Humans are not machines, we are not dull, boring, or thoughtless. We are just the opposite, full of questions, creativity, and insight. And most importantly, humans are fallible; we make mistakes, we fail, we hit walls, and are forced to overcome challenges, both physical and emotional.
Human power, and its place in travel and adventure is analogous to the human condition, which is our need to learn, explore, and discover. We seek to understand our limits, and we grow when we must overcome them.
What’s the difference between addiction and habit? Both can be damaging to yourself and those around you. Both can be hard to break; even if you think you can stop whenever you want, sometimes knowing when is the hardest part. With addiction, part of recovery is surrounding yourself with a community that supports your new direction, but what do you do when addicts are everywhere? Where do you go and how do you cope when the habit you’re trying to break is embedded into every aspect of society, every part of community, movement and mobility?
It’s been years we’ve spent without an automobile, but there isn’t some sort of oasis we can retreat to. Automobiles are ubiquitous, they’re everywhere, and when they don’t provoke apathy, they insight anger and frustration. But perhaps the most insidious part of their omnipresence is the temptation. No matter how hard you’ve worked to change your habits, no matter how long since you’ve broke the addiction, the temptation is always there, just as far away as the turn of a key.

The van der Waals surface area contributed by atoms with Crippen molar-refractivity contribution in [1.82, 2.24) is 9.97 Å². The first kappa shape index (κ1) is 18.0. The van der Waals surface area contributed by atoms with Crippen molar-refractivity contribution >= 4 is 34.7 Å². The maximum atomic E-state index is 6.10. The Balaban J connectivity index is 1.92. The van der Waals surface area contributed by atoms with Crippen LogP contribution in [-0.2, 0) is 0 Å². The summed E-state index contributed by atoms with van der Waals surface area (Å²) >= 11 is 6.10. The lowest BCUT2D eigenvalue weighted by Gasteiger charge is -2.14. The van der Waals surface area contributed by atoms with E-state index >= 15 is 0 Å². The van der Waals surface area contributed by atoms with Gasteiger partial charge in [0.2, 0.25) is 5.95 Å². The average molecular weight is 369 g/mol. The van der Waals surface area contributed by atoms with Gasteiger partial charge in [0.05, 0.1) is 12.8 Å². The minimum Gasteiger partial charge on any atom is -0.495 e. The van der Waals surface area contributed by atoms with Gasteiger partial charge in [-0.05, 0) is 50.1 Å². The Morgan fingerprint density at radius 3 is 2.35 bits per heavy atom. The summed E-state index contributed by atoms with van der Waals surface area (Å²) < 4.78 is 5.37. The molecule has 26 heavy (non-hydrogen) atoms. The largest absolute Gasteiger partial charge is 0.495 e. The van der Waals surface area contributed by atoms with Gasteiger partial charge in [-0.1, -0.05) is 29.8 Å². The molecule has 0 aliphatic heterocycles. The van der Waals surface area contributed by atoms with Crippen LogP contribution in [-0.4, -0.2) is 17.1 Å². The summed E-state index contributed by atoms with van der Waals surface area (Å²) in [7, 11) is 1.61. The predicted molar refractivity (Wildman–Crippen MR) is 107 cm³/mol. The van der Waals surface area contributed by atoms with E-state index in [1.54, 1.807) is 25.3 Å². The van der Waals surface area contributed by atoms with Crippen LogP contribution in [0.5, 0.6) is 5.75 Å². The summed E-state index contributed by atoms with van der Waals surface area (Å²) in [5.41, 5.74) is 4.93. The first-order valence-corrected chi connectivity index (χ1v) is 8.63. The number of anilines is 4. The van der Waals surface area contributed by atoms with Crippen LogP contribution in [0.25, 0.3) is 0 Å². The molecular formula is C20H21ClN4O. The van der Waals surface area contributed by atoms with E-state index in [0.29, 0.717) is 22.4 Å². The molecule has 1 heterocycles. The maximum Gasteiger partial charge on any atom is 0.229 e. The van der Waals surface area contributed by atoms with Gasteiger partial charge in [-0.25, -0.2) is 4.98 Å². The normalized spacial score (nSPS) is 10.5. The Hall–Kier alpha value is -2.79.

Here I sit, hand bandaged in gauze and cotton, temporarily sidelined and forcibly inactive.The slightest miscalculation and most seemingly insignificant accident and I’m left with a torn ligament in my thumb, and it’s resulting surgical repair.After another summer of movement and adventure, I anticipated returning to a relatively sedentary winter existence, one with an abundance of reflection and introspective time, but this is hardly what I expected.A sense of déjà-vu pervades as I re-live Liz’s recent injury and remind myself that life is full of surprises, their being good or bad depends entirely on perspective, which in turn itself relies upon your grasp of reality, your worldview and your version of sanity.So as I recline with the subdued awareness I will not be climbing for months, that my work and play in the mountains will be limited equally, I cannot help but feel excitement and optimism for the future, and know I might be a little insane for doing so.